Gomorrah Never Dies
So, finishing up our Italian week, there’s this.
For over two decades I watched no TV at all. I was running a company , working late, writing during every second of spare time. Working at home restored my TV habit a little, thanks to the relaxed structure and better writing of US streamer shows.
I lose interest in long series the second they start treading water. The kiss of death is character backstories, which always feel like padding. Hurrah, then, that a new season – the fourth – of ‘Gomorrah’ approaches. Why does it succeed so brilliantly in terms of longevity?
Authenticity is key, the Camorra being real, and the setting,Â Secondigliano, a real suburb of Naples. The author and creator, Roberto Saviano,Â co-developed the show and is famously a Neapolitan investigative journalist whose 2006 bestseller about the Camorra put him on in the mob’s sights, so that the government had to assign him a bodyguard.
The twists are entirely character-based and have emotional intelligence (as opposed to, say, ‘Lost’, where they depended on what the writers had eaten the night before). The overarching themes are Jacobean, lurid, writ large. And they come with one of the best roles ever for a woman, the character of Donna Imma, at least until the creators make their only mis-step.
The mix of traditional values like family honour and respect are slammed against the brutal reality of young people surviving in violent surroundings. Children are drawn in, the young stand against the old, and the family structure is gradually broken down. Scenes of pre-teens given guns and in one instance, getting a video game to replace a shot dog, establish the broader moral themes.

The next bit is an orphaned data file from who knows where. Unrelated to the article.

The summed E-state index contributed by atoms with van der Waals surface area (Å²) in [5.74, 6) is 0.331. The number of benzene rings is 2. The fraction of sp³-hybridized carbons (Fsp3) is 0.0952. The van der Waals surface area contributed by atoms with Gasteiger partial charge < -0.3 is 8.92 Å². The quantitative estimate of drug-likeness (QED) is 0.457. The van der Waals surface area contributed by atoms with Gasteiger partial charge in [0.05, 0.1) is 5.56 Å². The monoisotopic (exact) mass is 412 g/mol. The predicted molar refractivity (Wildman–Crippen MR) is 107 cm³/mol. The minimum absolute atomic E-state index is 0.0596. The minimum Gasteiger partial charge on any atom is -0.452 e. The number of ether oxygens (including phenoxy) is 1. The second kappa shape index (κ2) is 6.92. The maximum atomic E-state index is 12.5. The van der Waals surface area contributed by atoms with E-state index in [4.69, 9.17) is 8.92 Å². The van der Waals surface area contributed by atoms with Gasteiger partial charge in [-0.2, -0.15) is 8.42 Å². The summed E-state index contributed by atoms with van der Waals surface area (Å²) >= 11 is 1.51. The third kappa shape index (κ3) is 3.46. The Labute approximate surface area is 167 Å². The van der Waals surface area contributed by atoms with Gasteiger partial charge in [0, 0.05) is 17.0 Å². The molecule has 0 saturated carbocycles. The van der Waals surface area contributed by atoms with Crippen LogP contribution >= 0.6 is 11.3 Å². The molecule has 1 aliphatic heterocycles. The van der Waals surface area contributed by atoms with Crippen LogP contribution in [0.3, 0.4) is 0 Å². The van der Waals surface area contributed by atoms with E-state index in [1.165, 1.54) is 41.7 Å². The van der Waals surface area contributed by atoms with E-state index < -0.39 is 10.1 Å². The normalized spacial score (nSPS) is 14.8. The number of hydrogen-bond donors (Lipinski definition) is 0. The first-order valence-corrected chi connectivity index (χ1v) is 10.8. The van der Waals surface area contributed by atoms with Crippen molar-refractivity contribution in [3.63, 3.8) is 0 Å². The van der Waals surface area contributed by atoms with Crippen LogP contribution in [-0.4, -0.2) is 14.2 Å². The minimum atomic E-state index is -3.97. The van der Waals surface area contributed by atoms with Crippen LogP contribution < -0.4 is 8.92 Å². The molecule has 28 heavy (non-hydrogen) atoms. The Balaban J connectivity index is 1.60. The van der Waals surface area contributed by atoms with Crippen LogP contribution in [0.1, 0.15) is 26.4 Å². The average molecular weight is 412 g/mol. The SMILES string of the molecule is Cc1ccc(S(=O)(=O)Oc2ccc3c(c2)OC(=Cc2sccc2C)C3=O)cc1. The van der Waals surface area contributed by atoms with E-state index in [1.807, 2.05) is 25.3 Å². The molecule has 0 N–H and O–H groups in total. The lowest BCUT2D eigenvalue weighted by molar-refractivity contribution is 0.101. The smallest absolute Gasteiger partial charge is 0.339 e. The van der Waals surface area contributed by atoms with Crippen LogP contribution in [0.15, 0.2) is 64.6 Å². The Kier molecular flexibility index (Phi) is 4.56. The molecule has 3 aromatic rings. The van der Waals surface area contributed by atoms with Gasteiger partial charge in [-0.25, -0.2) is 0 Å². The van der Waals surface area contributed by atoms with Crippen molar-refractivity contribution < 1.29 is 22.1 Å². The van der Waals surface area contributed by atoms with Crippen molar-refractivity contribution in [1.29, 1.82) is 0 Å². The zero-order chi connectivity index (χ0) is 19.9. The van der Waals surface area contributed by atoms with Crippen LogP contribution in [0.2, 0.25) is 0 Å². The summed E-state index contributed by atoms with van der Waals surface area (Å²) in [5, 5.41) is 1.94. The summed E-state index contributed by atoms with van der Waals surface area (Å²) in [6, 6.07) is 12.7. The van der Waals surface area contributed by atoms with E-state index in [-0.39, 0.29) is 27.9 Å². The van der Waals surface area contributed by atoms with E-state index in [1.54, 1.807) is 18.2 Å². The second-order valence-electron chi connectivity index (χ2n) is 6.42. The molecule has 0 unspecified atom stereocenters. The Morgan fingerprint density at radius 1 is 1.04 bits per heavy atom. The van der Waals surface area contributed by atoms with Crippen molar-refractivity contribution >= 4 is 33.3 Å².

To me, Naples felt as if the concept of government protection had been rudely snatched away, leaving the populace to fend for itself via the twin hierarchies of religion and gangs, and it’s this freedom from any form of moral supervision that removes the safety net from unfolding events. You never know who might be accidentally damaged or betrayed.
On a lighter note the sheer intensity of the series (which feels not episodic but a single story) draws your attention to the brilliant asides; that for all their power the Savastano family have no taste (check out the portrait in their lounge), and their men spend an awful lot of time kissing each other or cradling each other’s necks while staring into their eyes.
Largely the series avoids ‘abandoned factory’ settings and enacts its dramas in full public view (at one point in a children’s choir). But it gets better whenever a woman is introduced into the cast.
An American studio is gearing up for a non-subtitled stateside remake, and we know how those turn out. Check out the original if you haven’t seen it.